YouTube as a career, part 2.

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Moi, it’s me again with another YouTube rambling session. Last time we have tackled some of the reasons why lots of people chose to talk to a camera, instead of real humans, as a career. If you aspire to be one of those, please keep reading to gather some of my amateur but, hopefully, helpful tips.

The first thing you need to know is you would not get recognized right away, unless you made a super weird/controversial/trendy type of video, which gets viral overnight; then it’s a different story. But if want to go steady and have a long-term success, try to make videos that you are genuine about, with a proper script (or if improvisation is your thing then go for it!) and not necessarily professional, but decent filming equipment & editing software.

To break it down, these are the most important things you need to sort out before you begin to make videos: genre, video style, target viewers and general knowledge about the topics you choose.

  1. Genre: find what your passion is. It could be comedy sketches, vlogging, gameplays, beauty,..etc. The first step is to do what you love, not what’s trending. That way, your videos will be more sincere and “you”. Try to learn from YouTubers who have the same videos genre. Of course, if you prefer to do a little bit of everything, no one can stop you.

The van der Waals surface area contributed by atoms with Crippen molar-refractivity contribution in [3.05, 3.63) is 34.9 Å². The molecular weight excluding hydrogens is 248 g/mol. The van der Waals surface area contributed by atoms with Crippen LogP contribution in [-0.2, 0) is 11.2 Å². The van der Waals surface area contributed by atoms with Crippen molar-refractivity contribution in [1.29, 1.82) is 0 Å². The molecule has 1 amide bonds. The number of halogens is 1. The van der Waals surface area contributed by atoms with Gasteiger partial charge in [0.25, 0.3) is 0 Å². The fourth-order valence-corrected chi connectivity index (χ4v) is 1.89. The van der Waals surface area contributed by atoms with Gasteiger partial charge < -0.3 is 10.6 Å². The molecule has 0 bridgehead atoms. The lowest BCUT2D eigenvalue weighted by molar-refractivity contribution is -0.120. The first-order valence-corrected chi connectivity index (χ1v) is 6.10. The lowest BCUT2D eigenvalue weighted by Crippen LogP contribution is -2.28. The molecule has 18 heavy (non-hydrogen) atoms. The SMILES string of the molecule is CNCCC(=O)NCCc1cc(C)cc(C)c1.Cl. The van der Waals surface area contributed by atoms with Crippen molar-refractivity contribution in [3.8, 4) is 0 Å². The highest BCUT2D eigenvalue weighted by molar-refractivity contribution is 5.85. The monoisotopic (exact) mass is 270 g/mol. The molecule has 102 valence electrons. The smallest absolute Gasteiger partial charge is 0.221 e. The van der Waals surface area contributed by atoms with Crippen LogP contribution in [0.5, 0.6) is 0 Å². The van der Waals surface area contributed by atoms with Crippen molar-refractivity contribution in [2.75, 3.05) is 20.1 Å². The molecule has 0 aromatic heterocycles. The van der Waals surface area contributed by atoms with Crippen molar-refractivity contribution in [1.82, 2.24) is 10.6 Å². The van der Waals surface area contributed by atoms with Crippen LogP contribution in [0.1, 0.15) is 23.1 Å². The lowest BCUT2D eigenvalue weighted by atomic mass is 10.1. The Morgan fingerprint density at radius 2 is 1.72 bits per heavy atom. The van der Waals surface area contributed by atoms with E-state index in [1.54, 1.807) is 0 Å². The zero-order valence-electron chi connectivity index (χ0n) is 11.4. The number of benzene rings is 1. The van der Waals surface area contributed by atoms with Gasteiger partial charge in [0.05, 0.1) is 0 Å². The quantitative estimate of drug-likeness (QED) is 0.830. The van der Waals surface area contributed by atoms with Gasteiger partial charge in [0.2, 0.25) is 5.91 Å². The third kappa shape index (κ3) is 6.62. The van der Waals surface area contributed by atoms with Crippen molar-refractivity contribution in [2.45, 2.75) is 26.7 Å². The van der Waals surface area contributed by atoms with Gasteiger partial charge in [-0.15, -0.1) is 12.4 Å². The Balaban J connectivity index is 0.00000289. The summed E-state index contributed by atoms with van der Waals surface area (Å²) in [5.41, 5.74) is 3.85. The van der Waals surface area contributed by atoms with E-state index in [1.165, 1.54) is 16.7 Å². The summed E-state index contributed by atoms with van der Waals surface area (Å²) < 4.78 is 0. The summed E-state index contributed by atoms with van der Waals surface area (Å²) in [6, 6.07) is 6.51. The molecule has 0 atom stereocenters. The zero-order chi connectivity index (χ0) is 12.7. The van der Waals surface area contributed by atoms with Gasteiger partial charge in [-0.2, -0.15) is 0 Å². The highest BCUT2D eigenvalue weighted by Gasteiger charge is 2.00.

2. Video style: every genre requires a different style that could make people want to watch more, or click away after the first 5 seconds. It doesn’t have to be a 1080p video with expensive lighting and a bunch of background music. Most creators started out very humbly and they still got hundreds of thousands of views. That being said, a badly filmed video with jump-cuts every 5s is not good either. You can use natural lighting, free editing softwares and your phones to create an awesome video. Remember: it’s all in the content.
  3. Target viewers: This is where you decide what your viewer demographics will be. For instance, if English is not your first language, you can either choose to make videos in your own language or in English in order to reach more audiences. Will your channel be PG? Will you discuss current affairs? Will you create a character or be yourself? These are some questions to get you going.
  4. Knowledge: I have seen lots of people on YouTube who unintentionally/intentionally ignore this specific step when making videos, although it is common sense. In order to discuss certain matters, you MUST have a fair amount of knowledge about what you give out to your viewers. You don’t see a chef teach kids about the bird and the bee, or a swimming lesson from a mime in real life. Only talk about things that you know about. Of course if it’s for comedic effects, do whatever you want as long as it’s not offensive. But if you are going to educate people, make sure all the information you got is correct. Then you can worry about how to make it eye-catching and stuff later.

So there you go, as brief as I could do, a guide-ish for your future career. If after reading my article, you decided to try it out, please let me know how it goes! It’d be awesome. And of course, even if you do not consider starting a career on a website that is filled with cat videos, thank you for making it to the end anyway.

 

Trang Le

Trang Le

International Business student at XAMK
Trang Le

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